I made this with some of my hens' fine eggs yesterday. Mmmm.
Chocolate coffee sponge cake
5 eggs, separated 3/4 cup sugar 1/3 cup cocoa 1 teaspoon vanilla 1-2 tablespoons freeze dried coffee dissolved in 1/4 cup hot water 7/8 cup flour stirred in with 1/4 teaspoon salt and 1 teaspoon baking powder
Beat the egg yolks until light. Add sugar, cocoa, and vanilla and beat a lot more.
Add coffee dissolved in water, and flour, salt, baking powder, and beat more.
Beat the egg whites until stiff. Fold in. Ladle into a tube pan and bake for about 40 minutes.
I have a new role model: What would Eleanor Dashwood do?
I found the "Sense and Sensibility" miniseries utterly enchanting, mostly due to the wonderful acting of Hattie Morahan as Eleanor (or is it Elinor?) Dashwood, the elder sister of a family recently fallen into poverty.
Her younger sister Marianne acts on her feelings immediately upon feeling them, and cries if she feels like crying, but Eleanor holds her cards very close to her chest and refrains from saying things that might be harmful. Below, she is discovering that the young man with whom she has fallen in love, and whom she believes to return her affections, is in fact secretly engaged to another woman:
Notice the lack of screaming. She goes on to not scream or complain for the rest of the show, though her heart is breaking. In the last few frames all is made right (ah, so often not the case in real life).
Is it too late for me to learn to keep my mouth shut? Eleanor is the Queen of Sucking It Up. I'd like to be like that.
The opposite of Eleanor, or perhaps the old crone one becomes if one doesn't hold with holding back, is Mrs. Gummidge, in David Copperfield by Charles Dickens. I don't want to end up like Mrs. Gummidge.
I soon found out that Mrs. Gummidge did not always make herself so agreeable as she might have been expected to do... Mrs. Gummidge’s was rather a fretful disposition, and she whimpered more sometimes than was comfortable for other parties in so small an establishment.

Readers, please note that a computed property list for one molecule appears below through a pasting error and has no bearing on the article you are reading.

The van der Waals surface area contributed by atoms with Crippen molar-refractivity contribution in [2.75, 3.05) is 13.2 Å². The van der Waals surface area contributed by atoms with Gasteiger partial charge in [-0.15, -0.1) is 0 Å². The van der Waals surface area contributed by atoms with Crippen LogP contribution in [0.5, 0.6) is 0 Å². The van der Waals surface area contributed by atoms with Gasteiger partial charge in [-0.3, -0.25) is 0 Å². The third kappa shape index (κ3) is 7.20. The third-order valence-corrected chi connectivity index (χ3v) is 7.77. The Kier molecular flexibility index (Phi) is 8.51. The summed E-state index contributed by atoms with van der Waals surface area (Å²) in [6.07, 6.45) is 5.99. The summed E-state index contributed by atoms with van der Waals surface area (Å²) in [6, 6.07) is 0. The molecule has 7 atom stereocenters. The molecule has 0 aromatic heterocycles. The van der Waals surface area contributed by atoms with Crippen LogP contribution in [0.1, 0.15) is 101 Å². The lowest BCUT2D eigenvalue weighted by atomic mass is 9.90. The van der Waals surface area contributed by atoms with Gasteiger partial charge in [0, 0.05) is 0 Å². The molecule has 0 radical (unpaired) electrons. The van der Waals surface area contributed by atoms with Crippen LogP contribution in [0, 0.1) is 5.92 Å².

Mrs. Gummidge had been in a low state all day, and had burst into tears in the forenoon, when the fire smoked. "I am a lone lorn creetur," were Mrs. Gummidge’s words, when that unpleasant occurrence took place, "and everythink goes contrairy with me."
"Oh, it'll soon leave off," said Peggotty—I again mean our Peggotty—"and besides, you know, it's not more disagreeable to you than to us."
"I feel it more," said Mrs. Gummidge.
It was a very cold day, with cutting blasts of wind. Mrs. Gummidge’s peculiar corner of the fireside seemed to me to be the warmest and snuggest in the place, as her chair was certainly the easiest, but it didn’t suit her that day at all. She was constantly complaining of the cold ... at last shed tears on that subject, and said again that she was "a lone lorn creetur' and everythink went contrairy with her."
"It is certainly very cold," said Peggotty. "Everybody must feel it so."
"I feel it more than other people," said Mrs. Gummidge.
So at dinner; the fish were small and bony, and the potatoes were a little burnt. We all acknowledged that we felt this something of a disappointment; but Mrs. Gummidge said she felt it more than we did, and shed tears again, and made that former declaration with great bitterness.
Hannah says I'm exorcising my demons. You know the story of La Llorona? She killed her little children and now she wanders the countryside, sobbing... just another way parents scare the $%%*# out of their children...
I was so amused by The Museum of Forgotten Art Supplies at drawger.com. Just the other day I was trying to remember the name for the colored cellophane with a sticky back that you used to cut up with your exacto knife and burnish onto your artboard. All I could think of was "Rubylith," which was the version of that product which was red but showed up black when the printers photographed your art for the plates...